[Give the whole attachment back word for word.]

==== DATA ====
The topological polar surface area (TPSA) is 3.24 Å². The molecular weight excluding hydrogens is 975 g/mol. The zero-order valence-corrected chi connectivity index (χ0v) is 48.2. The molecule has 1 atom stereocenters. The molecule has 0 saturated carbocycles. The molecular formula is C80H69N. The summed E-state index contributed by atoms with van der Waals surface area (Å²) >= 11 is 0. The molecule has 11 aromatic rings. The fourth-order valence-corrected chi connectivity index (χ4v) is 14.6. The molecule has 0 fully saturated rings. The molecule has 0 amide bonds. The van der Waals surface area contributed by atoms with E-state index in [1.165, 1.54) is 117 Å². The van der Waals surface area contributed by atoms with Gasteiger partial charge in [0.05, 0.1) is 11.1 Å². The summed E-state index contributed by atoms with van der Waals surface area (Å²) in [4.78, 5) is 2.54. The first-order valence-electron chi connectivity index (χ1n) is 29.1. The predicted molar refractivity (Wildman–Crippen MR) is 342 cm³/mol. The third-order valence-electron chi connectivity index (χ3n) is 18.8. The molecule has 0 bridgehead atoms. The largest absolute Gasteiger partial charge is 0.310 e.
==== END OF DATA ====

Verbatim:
The topological polar surface area (TPSA) is 3.24 Å². The molecular weight excluding hydrogens is 975 g/mol. The zero-order valence-corrected chi connectivity index (χ0v) is 48.2. The molecule has 1 atom stereocenters. The molecule has 0 saturated carbocycles. The molecular formula is C80H69N. The summed E-state index contributed by atoms with van der Waals surface area (Å²) >= 11 is 0. The molecule has 11 aromatic rings. The fourth-order valence-corrected chi connectivity index (χ4v) is 14.6. The molecule has 0 fully saturated rings. The molecule has 0 amide bonds. The van der Waals surface area contributed by atoms with E-state index in [1.165, 1.54) is 117 Å². The van der Waals surface area contributed by atoms with Gasteiger partial charge in [0.05, 0.1) is 11.1 Å². The summed E-state index contributed by atoms with van der Waals surface area (Å²) in [4.78, 5) is 2.54. The first-order valence-electron chi connectivity index (χ1n) is 29.1. The predicted molar refractivity (Wildman–Crippen MR) is 342 cm³/mol. The third-order valence-electron chi connectivity index (χ3n) is 18.8. The molecule has 0 bridgehead atoms. The largest absolute Gasteiger partial charge is 0.310 e.